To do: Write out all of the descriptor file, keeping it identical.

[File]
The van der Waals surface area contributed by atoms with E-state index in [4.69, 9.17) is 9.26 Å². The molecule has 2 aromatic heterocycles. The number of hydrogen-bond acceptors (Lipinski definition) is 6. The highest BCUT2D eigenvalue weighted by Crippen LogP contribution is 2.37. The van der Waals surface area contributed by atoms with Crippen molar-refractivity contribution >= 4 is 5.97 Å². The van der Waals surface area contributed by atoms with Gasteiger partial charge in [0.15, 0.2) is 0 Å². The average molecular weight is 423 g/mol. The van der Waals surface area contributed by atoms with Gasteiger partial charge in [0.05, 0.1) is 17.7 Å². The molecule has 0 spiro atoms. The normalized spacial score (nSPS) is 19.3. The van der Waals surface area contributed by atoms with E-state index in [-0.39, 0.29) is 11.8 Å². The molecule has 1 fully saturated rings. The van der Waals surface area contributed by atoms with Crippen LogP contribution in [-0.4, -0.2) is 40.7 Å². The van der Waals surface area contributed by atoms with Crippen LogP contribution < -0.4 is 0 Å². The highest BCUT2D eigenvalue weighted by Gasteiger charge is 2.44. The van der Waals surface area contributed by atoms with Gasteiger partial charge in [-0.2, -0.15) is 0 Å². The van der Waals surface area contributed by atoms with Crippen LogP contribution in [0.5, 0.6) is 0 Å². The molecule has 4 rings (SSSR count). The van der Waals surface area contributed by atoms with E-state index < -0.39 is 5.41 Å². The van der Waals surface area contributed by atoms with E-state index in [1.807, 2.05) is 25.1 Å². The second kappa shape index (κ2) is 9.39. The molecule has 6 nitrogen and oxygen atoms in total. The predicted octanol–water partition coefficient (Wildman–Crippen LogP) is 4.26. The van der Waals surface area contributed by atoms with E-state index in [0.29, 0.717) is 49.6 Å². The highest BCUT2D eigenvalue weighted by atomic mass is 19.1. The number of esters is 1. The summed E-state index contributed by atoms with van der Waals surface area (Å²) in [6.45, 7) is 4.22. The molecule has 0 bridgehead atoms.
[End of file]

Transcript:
The van der Waals surface area contributed by atoms with E-state index in [4.69, 9.17) is 9.26 Å². The molecule has 2 aromatic heterocycles. The number of hydrogen-bond acceptors (Lipinski definition) is 6. The highest BCUT2D eigenvalue weighted by Crippen LogP contribution is 2.37. The van der Waals surface area contributed by atoms with Crippen molar-refractivity contribution >= 4 is 5.97 Å². The van der Waals surface area contributed by atoms with Gasteiger partial charge in [0.15, 0.2) is 0 Å². The average molecular weight is 423 g/mol. The van der Waals surface area contributed by atoms with Gasteiger partial charge in [0.05, 0.1) is 17.7 Å². The molecule has 0 spiro atoms. The normalized spacial score (nSPS) is 19.3. The van der Waals surface area contributed by atoms with E-state index in [-0.39, 0.29) is 11.8 Å². The molecule has 1 fully saturated rings. The van der Waals surface area contributed by atoms with Crippen LogP contribution in [-0.4, -0.2) is 40.7 Å². The van der Waals surface area contributed by atoms with Crippen LogP contribution < -0.4 is 0 Å². The highest BCUT2D eigenvalue weighted by Gasteiger charge is 2.44. The van der Waals surface area contributed by atoms with Gasteiger partial charge in [-0.2, -0.15) is 0 Å². The van der Waals surface area contributed by atoms with Crippen LogP contribution in [0.5, 0.6) is 0 Å². The molecule has 4 rings (SSSR count). The van der Waals surface area contributed by atoms with E-state index < -0.39 is 5.41 Å². The van der Waals surface area contributed by atoms with E-state index in [1.807, 2.05) is 25.1 Å². The second kappa shape index (κ2) is 9.39. The molecule has 6 nitrogen and oxygen atoms in total. The predicted octanol–water partition coefficient (Wildman–Crippen LogP) is 4.26. The van der Waals surface area contributed by atoms with E-state index in [0.29, 0.717) is 49.6 Å². The highest BCUT2D eigenvalue weighted by atomic mass is 19.1. The number of esters is 1. The summed E-state index contributed by atoms with van der Waals surface area (Å²) in [6.45, 7) is 4.22. The molecule has 0 bridgehead atoms.